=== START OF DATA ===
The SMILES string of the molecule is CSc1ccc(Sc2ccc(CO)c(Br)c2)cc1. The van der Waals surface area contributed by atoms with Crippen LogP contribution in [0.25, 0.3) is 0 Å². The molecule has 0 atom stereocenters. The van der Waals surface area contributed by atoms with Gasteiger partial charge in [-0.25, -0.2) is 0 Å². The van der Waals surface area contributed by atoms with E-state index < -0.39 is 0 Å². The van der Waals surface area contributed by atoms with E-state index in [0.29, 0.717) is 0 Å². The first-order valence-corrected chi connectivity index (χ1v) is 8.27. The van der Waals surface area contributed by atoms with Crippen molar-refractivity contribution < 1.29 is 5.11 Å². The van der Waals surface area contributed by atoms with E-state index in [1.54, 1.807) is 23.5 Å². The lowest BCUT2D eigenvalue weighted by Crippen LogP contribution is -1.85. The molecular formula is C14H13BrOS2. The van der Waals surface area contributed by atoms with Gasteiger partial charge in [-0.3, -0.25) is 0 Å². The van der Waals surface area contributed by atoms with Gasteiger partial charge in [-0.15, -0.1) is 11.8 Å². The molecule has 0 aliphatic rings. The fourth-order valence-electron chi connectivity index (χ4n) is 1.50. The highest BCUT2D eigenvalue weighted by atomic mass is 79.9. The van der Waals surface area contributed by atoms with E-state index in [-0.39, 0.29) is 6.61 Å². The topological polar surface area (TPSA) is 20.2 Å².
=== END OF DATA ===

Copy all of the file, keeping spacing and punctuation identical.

The SMILES string of the molecule is CSc1ccc(Sc2ccc(CO)c(Br)c2)cc1. The van der Waals surface area contributed by atoms with Crippen LogP contribution in [0.25, 0.3) is 0 Å². The molecule has 0 atom stereocenters. The van der Waals surface area contributed by atoms with Gasteiger partial charge in [-0.25, -0.2) is 0 Å². The van der Waals surface area contributed by atoms with E-state index < -0.39 is 0 Å². The van der Waals surface area contributed by atoms with E-state index in [0.29, 0.717) is 0 Å². The first-order valence-corrected chi connectivity index (χ1v) is 8.27. The van der Waals surface area contributed by atoms with Crippen molar-refractivity contribution < 1.29 is 5.11 Å². The van der Waals surface area contributed by atoms with E-state index in [1.54, 1.807) is 23.5 Å². The lowest BCUT2D eigenvalue weighted by Crippen LogP contribution is -1.85. The molecular formula is C14H13BrOS2. The van der Waals surface area contributed by atoms with Gasteiger partial charge in [-0.3, -0.25) is 0 Å². The van der Waals surface area contributed by atoms with Gasteiger partial charge in [-0.15, -0.1) is 11.8 Å². The molecule has 0 aliphatic rings. The fourth-order valence-electron chi connectivity index (χ4n) is 1.50. The highest BCUT2D eigenvalue weighted by atomic mass is 79.9. The van der Waals surface area contributed by atoms with E-state index in [-0.39, 0.29) is 6.61 Å². The topological polar surface area (TPSA) is 20.2 Å².